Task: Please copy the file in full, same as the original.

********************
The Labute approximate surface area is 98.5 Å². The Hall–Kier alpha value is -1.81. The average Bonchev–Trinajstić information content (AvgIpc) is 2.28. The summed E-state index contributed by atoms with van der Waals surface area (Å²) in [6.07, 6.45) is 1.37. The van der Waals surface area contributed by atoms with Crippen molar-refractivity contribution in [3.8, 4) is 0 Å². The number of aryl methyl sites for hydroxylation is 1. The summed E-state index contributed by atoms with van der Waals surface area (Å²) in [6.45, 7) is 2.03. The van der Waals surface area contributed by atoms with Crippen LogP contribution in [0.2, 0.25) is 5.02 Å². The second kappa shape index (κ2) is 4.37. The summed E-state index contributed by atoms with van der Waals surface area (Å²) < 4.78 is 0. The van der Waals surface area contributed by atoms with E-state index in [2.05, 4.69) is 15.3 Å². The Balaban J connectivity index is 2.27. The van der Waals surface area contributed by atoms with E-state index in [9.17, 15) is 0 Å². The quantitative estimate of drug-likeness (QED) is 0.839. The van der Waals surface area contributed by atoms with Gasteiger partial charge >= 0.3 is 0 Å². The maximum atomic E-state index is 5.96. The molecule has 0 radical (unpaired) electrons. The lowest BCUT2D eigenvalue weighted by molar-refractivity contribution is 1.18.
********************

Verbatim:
The Labute approximate surface area is 98.5 Å². The Hall–Kier alpha value is -1.81. The average Bonchev–Trinajstić information content (AvgIpc) is 2.28. The summed E-state index contributed by atoms with van der Waals surface area (Å²) in [6.07, 6.45) is 1.37. The van der Waals surface area contributed by atoms with Crippen molar-refractivity contribution in [3.8, 4) is 0 Å². The number of aryl methyl sites for hydroxylation is 1. The summed E-state index contributed by atoms with van der Waals surface area (Å²) in [6.45, 7) is 2.03. The van der Waals surface area contributed by atoms with Crippen LogP contribution in [0.2, 0.25) is 5.02 Å². The second kappa shape index (κ2) is 4.37. The summed E-state index contributed by atoms with van der Waals surface area (Å²) < 4.78 is 0. The van der Waals surface area contributed by atoms with E-state index in [2.05, 4.69) is 15.3 Å². The Balaban J connectivity index is 2.27. The van der Waals surface area contributed by atoms with E-state index in [9.17, 15) is 0 Å². The quantitative estimate of drug-likeness (QED) is 0.839. The van der Waals surface area contributed by atoms with Gasteiger partial charge >= 0.3 is 0 Å². The maximum atomic E-state index is 5.96. The molecule has 0 radical (unpaired) electrons. The lowest BCUT2D eigenvalue weighted by molar-refractivity contribution is 1.18.